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Junín virus (JUNV) is one of five New World mammarenaviruses (NWMs) that causes fatal hemorrhagic disease in humans and is the etiological agent of Argentine hemorrhagic fever (AHF). The pathogenesis underlying AHF is poorly understood; however, a prolonged, elevated interferon-α (IFN-α) response is associated with a negative disease outcome. A feature of all NWMs that cause viral hemorrhagic fever is the use of human transferrin receptor 1 (hTfR1) for cellular entry. Here, we show that mice expressing hTfR1 develop a lethal disease course marked by an increase in serum IFN-α concentration when challenged with JUNV. Further, we provide evidence that the type I IFN response is central to the development of severe JUNV disease in hTfR1 mice. Our findings identify hTfR1-mediated entry and the type I IFN response as key factors in the pathogenesis of JUNV infection in mice.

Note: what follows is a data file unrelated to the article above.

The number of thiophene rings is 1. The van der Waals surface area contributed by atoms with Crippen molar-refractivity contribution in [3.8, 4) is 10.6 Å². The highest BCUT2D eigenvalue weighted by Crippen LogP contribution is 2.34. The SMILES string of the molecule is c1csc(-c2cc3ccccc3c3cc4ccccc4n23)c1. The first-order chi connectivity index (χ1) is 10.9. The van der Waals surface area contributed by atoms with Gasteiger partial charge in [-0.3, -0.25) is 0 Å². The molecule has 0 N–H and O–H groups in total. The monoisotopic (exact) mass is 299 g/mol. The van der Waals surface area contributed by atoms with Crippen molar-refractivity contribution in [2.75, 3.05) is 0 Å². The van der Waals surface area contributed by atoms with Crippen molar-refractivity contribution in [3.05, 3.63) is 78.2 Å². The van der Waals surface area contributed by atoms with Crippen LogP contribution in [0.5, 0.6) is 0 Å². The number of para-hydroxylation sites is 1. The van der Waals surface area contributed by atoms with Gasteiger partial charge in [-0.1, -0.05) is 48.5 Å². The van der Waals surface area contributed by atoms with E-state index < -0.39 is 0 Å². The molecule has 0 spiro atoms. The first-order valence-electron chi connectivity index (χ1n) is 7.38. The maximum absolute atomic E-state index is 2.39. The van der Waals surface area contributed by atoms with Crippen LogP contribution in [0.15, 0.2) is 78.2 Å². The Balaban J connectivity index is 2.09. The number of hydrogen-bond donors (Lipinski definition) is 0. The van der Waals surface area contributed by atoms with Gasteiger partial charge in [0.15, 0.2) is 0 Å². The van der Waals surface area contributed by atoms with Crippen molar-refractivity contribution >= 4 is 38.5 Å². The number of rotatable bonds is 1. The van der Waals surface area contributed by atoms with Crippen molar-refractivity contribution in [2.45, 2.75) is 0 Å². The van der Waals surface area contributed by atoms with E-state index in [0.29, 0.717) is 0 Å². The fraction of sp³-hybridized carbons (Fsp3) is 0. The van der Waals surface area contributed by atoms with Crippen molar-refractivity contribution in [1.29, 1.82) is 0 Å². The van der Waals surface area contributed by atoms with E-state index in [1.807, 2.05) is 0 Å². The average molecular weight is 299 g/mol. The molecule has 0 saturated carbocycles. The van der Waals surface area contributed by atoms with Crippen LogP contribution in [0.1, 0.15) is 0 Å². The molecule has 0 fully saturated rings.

Hickerson, B. T., Sefing, E. J., Bailey, K. W., Van Wettere, A. J., Penichet, M. L., & Gowen, B. B. 2020. Type I Interferon Underlies Severe Disease Associated with Junín Virus Infection in Mice. eLife. 9:e55352. 1-20. https://doi.org/10.7554/eLife.55352